FTX fiasco has Heat’s Haslem feeling pain of others – Boston Herald

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This was not an interview Udonis Haslem wanted to be having, making that clear immediately.

What has happened with FTX, the failed cryptocurrency exchange, and the ensuing charges filed against FTX founder Sam Bankman-Fried hit home for the Miami Heat captain far more than in the pocketbook.

“He’s not a good person,” Haslem said this past week. “That’s just it.”

Yes, Haslem served as a spokesman for FTX, in commercials played both during Heat broadcasts and at FTX Arena.

But what he was fronting, in his view, were many of the elements that have made him a South Florida icon, with FTX initially approaching him from a philanthropic perspective, to help Haslem further his community initiatives.

“I’m not ashamed of any involvement. I came in with pure intentions,” he said as the Heat pushed through their four-game trip. “My point of it was, ‘You guys are doing a lot for charity. You’re in Miami now. What can you do for my city?’ And that was the stance that I took and we got some stuff done.

“So hopefully I’ll find somebody else to continue to partner with, to continue to do stuff in the city.”

In many ways, Haslem viewed the FTX ties the same way as the Miami-Dade and the Heat themselves did, a benefactor willing to provide a payoff that could resonate civically — as well as in the pocketbook.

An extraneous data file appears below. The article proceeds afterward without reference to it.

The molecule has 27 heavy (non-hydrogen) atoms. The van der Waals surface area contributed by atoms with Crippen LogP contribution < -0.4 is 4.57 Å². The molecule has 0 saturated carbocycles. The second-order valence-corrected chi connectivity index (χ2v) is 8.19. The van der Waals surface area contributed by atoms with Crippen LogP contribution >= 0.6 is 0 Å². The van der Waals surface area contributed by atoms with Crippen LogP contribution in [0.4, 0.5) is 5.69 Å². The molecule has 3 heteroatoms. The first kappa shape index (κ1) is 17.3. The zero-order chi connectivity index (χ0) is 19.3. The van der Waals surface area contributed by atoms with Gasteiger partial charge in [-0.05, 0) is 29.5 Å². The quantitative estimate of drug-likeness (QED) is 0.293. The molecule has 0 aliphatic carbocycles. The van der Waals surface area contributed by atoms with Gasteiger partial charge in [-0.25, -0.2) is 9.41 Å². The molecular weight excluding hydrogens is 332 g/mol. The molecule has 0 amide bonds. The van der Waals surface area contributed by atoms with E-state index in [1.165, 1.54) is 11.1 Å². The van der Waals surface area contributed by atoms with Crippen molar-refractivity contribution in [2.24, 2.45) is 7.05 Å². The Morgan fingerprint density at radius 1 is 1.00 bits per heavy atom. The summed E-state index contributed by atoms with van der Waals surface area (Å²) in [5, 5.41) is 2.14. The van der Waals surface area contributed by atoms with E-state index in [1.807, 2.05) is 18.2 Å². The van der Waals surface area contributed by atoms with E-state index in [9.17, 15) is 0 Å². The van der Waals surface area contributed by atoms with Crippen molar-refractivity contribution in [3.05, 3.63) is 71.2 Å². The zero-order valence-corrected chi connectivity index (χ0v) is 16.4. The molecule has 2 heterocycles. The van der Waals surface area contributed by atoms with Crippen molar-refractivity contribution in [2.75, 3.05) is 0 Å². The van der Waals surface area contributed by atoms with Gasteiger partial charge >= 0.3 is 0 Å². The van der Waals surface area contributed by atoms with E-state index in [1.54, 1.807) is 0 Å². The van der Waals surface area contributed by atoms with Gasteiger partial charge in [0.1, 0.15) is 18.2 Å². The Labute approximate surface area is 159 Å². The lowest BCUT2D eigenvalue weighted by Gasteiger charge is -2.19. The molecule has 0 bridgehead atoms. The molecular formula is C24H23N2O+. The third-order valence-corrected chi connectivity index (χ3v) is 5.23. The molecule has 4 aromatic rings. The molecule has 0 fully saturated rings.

“He did what he did and he got to pay the price,” Haslem said of Bankman-Fried. “He made decisions that affected a lot of people. I got a chance to meet a lot of those young kids that had relocated and packed their stuff up and came from wherever they were to move to Miami and put their hopes and dreams behind what FTX offered. Now these kids are in Miami starting all over again.

“Those are the people I feel sorry for.”

Bankman-Fried’s arrest came in the Bahamas, where he had set up shop. That, too, resonated with Haslem, with the Heat having held their preseason training camp in Nassau.

“I have a very large amount of contacts in the Bahamas, family members, just people that I’m close to,” Haslem said. “What they were doing for those islands and the people that were benefiting, those were the people that I was excited about and those are the things that I’m heartbroken about, because those people don’t have those opportunities anymore.”

Unlike athletes who invested with FTX, Haslem’s involvement was promotional.

“I got gypped out of $15 million,” he said. “That’s what my equity had grown to. He didn’t dupe me. I signed a contract with a company and that’s part of it.

“A lot of people got hurt, and that’s where I feel sad.”

Haslem said he was aware of the risk/reward element.

“I didn’t put no money in; I took it in equity,” he said. “I feel bad for the people that were hurt and lost money and really got caught up in that foolishness. But at the end of the day, I came in pure.

“I did a lot for the city. I was able to give small-business loans, I was able to do a lot for my charities.”

For the Heat, for Miami-Dade, for Haslem, is an unfortunate chapter not of their own making, but of a web of deceit with tentacles far beyond South Florida and the NBA.

“The good name of Udonis Haslem is not tarnished,” Haslem said “it was just linked.

“I was someone who got hired, with the best of intentions.”

IN THE LANE